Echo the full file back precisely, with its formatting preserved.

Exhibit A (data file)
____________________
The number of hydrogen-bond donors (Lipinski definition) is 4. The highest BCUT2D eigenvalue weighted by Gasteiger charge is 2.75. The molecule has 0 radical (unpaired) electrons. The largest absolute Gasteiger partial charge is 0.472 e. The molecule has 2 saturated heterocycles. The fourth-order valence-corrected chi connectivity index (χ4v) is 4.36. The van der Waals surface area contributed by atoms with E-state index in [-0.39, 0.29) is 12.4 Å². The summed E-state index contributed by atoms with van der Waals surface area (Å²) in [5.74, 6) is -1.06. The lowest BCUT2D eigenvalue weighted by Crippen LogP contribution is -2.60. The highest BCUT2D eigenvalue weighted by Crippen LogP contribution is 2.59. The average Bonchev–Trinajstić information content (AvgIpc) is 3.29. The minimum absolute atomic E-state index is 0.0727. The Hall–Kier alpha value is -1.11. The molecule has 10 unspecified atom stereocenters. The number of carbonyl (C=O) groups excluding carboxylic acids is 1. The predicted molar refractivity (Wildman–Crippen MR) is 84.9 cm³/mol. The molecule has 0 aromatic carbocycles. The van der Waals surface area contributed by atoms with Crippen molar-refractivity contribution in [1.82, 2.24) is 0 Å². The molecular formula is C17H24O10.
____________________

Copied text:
The number of hydrogen-bond donors (Lipinski definition) is 4. The highest BCUT2D eigenvalue weighted by Gasteiger charge is 2.75. The molecule has 0 radical (unpaired) electrons. The largest absolute Gasteiger partial charge is 0.472 e. The molecule has 2 saturated heterocycles. The fourth-order valence-corrected chi connectivity index (χ4v) is 4.36. The van der Waals surface area contributed by atoms with E-state index in [-0.39, 0.29) is 12.4 Å². The summed E-state index contributed by atoms with van der Waals surface area (Å²) in [5.74, 6) is -1.06. The lowest BCUT2D eigenvalue weighted by Crippen LogP contribution is -2.60. The highest BCUT2D eigenvalue weighted by Crippen LogP contribution is 2.59. The average Bonchev–Trinajstić information content (AvgIpc) is 3.29. The minimum absolute atomic E-state index is 0.0727. The Hall–Kier alpha value is -1.11. The molecule has 10 unspecified atom stereocenters. The number of carbonyl (C=O) groups excluding carboxylic acids is 1. The predicted molar refractivity (Wildman–Crippen MR) is 84.9 cm³/mol. The molecule has 0 aromatic carbocycles. The van der Waals surface area contributed by atoms with Crippen molar-refractivity contribution in [1.82, 2.24) is 0 Å². The molecular formula is C17H24O10.